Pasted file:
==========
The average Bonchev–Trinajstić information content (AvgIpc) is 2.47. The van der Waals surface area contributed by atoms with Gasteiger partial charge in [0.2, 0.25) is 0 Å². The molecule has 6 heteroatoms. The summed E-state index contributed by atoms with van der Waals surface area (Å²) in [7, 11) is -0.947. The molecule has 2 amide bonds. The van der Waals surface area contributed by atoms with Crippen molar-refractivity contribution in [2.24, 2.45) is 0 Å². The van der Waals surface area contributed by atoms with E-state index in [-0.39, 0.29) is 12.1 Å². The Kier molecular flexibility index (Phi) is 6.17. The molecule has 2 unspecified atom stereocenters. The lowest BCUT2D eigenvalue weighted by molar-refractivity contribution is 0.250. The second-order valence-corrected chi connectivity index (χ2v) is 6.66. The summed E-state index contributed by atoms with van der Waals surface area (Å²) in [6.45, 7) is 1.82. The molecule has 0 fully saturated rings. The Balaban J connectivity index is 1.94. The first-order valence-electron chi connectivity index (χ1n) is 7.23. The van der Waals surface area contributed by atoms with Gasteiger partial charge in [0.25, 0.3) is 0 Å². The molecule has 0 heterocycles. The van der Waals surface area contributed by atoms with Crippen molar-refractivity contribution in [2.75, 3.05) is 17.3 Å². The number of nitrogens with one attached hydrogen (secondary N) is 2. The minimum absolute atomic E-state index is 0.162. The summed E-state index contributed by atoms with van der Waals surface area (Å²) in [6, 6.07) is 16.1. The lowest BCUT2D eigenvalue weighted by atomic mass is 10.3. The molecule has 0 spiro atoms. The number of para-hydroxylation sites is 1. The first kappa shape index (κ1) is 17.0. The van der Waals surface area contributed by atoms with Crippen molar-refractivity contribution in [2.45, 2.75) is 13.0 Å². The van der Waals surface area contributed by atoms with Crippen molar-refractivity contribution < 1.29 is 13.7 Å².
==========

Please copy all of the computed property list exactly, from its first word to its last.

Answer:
The average Bonchev–Trinajstić information content (AvgIpc) is 2.47. The van der Waals surface area contributed by atoms with Gasteiger partial charge in [0.2, 0.25) is 0 Å². The molecule has 6 heteroatoms. The summed E-state index contributed by atoms with van der Waals surface area (Å²) in [7, 11) is -0.947. The molecule has 2 amide bonds. The van der Waals surface area contributed by atoms with Crippen molar-refractivity contribution in [2.24, 2.45) is 0 Å². The van der Waals surface area contributed by atoms with E-state index in [-0.39, 0.29) is 12.1 Å². The Kier molecular flexibility index (Phi) is 6.17. The molecule has 2 unspecified atom stereocenters. The lowest BCUT2D eigenvalue weighted by molar-refractivity contribution is 0.250. The second-order valence-corrected chi connectivity index (χ2v) is 6.66. The summed E-state index contributed by atoms with van der Waals surface area (Å²) in [6.45, 7) is 1.82. The molecule has 0 fully saturated rings. The Balaban J connectivity index is 1.94. The first-order valence-electron chi connectivity index (χ1n) is 7.23. The van der Waals surface area contributed by atoms with Gasteiger partial charge in [0.25, 0.3) is 0 Å². The molecule has 0 heterocycles. The van der Waals surface area contributed by atoms with Crippen molar-refractivity contribution in [2.75, 3.05) is 17.3 Å². The number of nitrogens with one attached hydrogen (secondary N) is 2. The minimum absolute atomic E-state index is 0.162. The summed E-state index contributed by atoms with van der Waals surface area (Å²) in [6, 6.07) is 16.1. The lowest BCUT2D eigenvalue weighted by atomic mass is 10.3. The molecule has 0 spiro atoms. The number of para-hydroxylation sites is 1. The first kappa shape index (κ1) is 17.0. The van der Waals surface area contributed by atoms with Crippen molar-refractivity contribution in [2.45, 2.75) is 13.0 Å². The van der Waals surface area contributed by atoms with Crippen molar-refractivity contribution < 1.29 is 13.7 Å².